Betting and sports investment scams try to convince you to invest in foolproof systems and software that can 'guarantee' a profit on sporting events.
Common examples of sports investment scams
These scams are simply a form of gambling camouflaged as legitimate investments. Most of the schemes or programs do not work as promised and buyers cannot get their money back. In many cases the supplier simply disappears.
Computer prediction software
The scammer will try to sell you a software program that promises to accurately predict sporting results, usually of team sports or horse racing. They will promise high returns or profits as a result of the program's use.
Team sports betting programs claim to identify opportunities based on historical trends and the different odds offered by various bookmakers. Horse racing software will often claim that predictions are based on weather conditions, the state of the horse, the draw, or the condition of the jockey. They may also claim to track the money that has been placed on a race by professional betters.
Often the information used in these programs can be obtained from the betting pages of your local newspaper at very little cost.
The scammer will try and convince you to become a member of a betting syndicate. You will need to pay a compulsory fee (often in excess of $15 000) to join and open a sports betting account. You will be required to make ongoing deposits to maintain the balance of the account.
The scammer tells you that they will use funds in the account to place bets on behalf of the syndicate. You, and other 'syndicate members' are promised a percentage of the profits.
The scammer targets small business operators, professionals, retirees or others with funds to ‘invest’. These schemes are usually promoted as business opportunities or investments at trade fairs, shows or via the internet. People may also be contacted via an unsolicited phone call, email or letter.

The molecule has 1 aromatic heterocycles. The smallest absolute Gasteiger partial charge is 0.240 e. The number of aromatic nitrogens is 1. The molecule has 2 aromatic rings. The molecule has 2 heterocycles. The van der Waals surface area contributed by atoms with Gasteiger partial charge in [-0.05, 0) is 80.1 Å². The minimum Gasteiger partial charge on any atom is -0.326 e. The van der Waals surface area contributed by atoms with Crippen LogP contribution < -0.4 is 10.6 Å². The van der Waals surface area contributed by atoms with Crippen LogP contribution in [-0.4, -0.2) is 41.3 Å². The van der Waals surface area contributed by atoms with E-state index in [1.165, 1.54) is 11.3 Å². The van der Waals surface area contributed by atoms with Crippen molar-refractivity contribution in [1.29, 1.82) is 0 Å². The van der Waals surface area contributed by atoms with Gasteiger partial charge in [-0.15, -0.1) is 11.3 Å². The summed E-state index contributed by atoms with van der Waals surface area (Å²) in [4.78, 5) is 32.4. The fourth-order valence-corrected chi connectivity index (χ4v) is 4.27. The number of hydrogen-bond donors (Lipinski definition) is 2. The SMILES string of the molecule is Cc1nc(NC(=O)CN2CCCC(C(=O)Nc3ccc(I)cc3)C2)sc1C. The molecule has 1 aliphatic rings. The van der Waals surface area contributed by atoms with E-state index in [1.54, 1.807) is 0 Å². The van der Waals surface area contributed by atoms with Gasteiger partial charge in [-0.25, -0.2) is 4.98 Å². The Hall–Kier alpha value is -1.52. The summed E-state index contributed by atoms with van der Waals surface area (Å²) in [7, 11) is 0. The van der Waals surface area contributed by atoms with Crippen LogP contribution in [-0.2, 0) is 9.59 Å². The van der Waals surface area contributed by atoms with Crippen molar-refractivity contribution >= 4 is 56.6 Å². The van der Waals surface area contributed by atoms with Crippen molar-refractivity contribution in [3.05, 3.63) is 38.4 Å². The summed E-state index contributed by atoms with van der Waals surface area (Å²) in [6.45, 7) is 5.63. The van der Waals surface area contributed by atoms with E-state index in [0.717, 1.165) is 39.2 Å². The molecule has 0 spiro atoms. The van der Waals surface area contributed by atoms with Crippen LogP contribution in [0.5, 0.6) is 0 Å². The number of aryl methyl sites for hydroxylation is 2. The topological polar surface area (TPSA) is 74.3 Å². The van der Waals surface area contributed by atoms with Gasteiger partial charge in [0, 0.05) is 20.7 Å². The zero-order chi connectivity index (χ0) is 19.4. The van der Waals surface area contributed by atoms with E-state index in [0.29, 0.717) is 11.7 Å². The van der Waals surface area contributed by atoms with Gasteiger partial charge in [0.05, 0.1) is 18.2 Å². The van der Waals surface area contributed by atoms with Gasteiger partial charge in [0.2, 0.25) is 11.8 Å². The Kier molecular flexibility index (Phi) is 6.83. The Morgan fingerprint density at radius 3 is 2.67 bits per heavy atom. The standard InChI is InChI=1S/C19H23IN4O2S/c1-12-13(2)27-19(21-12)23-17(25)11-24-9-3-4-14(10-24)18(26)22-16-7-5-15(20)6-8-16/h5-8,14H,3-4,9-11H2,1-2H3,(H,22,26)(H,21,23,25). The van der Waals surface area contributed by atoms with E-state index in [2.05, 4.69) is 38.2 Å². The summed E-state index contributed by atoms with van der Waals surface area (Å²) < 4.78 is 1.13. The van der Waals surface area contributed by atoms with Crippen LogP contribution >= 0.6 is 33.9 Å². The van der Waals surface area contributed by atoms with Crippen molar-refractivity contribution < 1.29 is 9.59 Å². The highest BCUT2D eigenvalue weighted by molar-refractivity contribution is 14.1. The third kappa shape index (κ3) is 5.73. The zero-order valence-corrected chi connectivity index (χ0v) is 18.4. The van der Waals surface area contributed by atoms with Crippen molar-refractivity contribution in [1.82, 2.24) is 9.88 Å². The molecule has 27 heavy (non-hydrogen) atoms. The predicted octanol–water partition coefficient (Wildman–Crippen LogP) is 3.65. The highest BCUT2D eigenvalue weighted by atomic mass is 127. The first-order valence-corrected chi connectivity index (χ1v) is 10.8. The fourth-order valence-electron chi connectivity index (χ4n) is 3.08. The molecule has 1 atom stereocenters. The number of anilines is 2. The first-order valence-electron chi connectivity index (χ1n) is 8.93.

The scammer will use technical or financial terms such as 'sports arbitrage',' sports betting', 'sports wagering', 'sports tipping' or 'sports trading' to make these scams look like legitimate investments. Promotional material often takes the form of glossy and sophisticated brochures or websites that contain graphs or diagrams promising large returns for little or no effort.
The scammer may also claim that their company is registered with the Australian Securities and Investments Commission (ASIC).
- You approached to invest in a money-making opportunity that promises huge returns and risk-free profits.
- The sales pitch is accompanied by glossy promotional material showing extraordinary returns.
- The seller uses financial or technical terms to try and sell their product or scheme.
- You are told places are strictly limited and you need to buy now in order to secure the software package, or your spot in the scheme.
- You are frequently called by salespeople trying to pressure you into buying the product or joining the scheme.
- If you receive a call from someone trying to sell you a sports investment opportunity or prediction software - just hang up.
- Be wary of high pressure and slick sales tactics, such as reports on past performance and graphs showing high returns.
- Do not let anyone pressure you into making decisions about money or investments - get independent legal or financial advice.
- Conduct an independent check on the company selling the scheme or service - often their postal address will turn out to be a car park and no real office exists.
- Look out for any ongoing costs associated with the scheme or system.
- Make sure you know how to cancel any subscription service that you sign up to.
Have you been scammed?
If you think you have provided your account details, passport, or other personal identification details to a scammer, contact your bank, financial institution, or other relevant agencies immediately.
We encourage you to report scams to the ACCC via the report a scam page. This helps us to warn people about current scams, monitor trends and disrupt scams where possible. Please include details of the scam contact you received, for example, email or screenshot.
Spread the word to your friends and family to protect them.